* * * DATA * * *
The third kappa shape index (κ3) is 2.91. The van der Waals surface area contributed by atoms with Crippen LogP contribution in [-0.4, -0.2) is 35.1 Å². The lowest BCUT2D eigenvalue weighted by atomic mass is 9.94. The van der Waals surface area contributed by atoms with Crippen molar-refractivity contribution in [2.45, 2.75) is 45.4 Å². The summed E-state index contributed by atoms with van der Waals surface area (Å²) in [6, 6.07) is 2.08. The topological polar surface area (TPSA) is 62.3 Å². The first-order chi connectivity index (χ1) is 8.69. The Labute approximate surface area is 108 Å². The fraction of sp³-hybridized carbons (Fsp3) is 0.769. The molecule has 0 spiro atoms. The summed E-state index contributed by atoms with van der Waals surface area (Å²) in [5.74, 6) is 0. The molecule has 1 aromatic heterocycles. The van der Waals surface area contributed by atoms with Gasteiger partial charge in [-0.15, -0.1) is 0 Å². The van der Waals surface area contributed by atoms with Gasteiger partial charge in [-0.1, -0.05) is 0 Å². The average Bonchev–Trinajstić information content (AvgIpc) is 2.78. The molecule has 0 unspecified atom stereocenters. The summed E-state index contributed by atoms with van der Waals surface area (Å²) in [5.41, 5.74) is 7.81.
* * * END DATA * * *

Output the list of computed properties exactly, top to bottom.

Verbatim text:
The third kappa shape index (κ3) is 2.91. The van der Waals surface area contributed by atoms with Crippen LogP contribution in [-0.4, -0.2) is 35.1 Å². The lowest BCUT2D eigenvalue weighted by atomic mass is 9.94. The van der Waals surface area contributed by atoms with Crippen molar-refractivity contribution in [2.45, 2.75) is 45.4 Å². The summed E-state index contributed by atoms with van der Waals surface area (Å²) in [6, 6.07) is 2.08. The topological polar surface area (TPSA) is 62.3 Å². The first-order chi connectivity index (χ1) is 8.69. The Labute approximate surface area is 108 Å². The fraction of sp³-hybridized carbons (Fsp3) is 0.769. The molecule has 0 spiro atoms. The summed E-state index contributed by atoms with van der Waals surface area (Å²) in [5.74, 6) is 0. The molecule has 1 aromatic heterocycles. The van der Waals surface area contributed by atoms with Gasteiger partial charge in [-0.15, -0.1) is 0 Å². The van der Waals surface area contributed by atoms with Gasteiger partial charge in [-0.1, -0.05) is 0 Å². The average Bonchev–Trinajstić information content (AvgIpc) is 2.78. The molecule has 0 unspecified atom stereocenters. The summed E-state index contributed by atoms with van der Waals surface area (Å²) in [5.41, 5.74) is 7.81.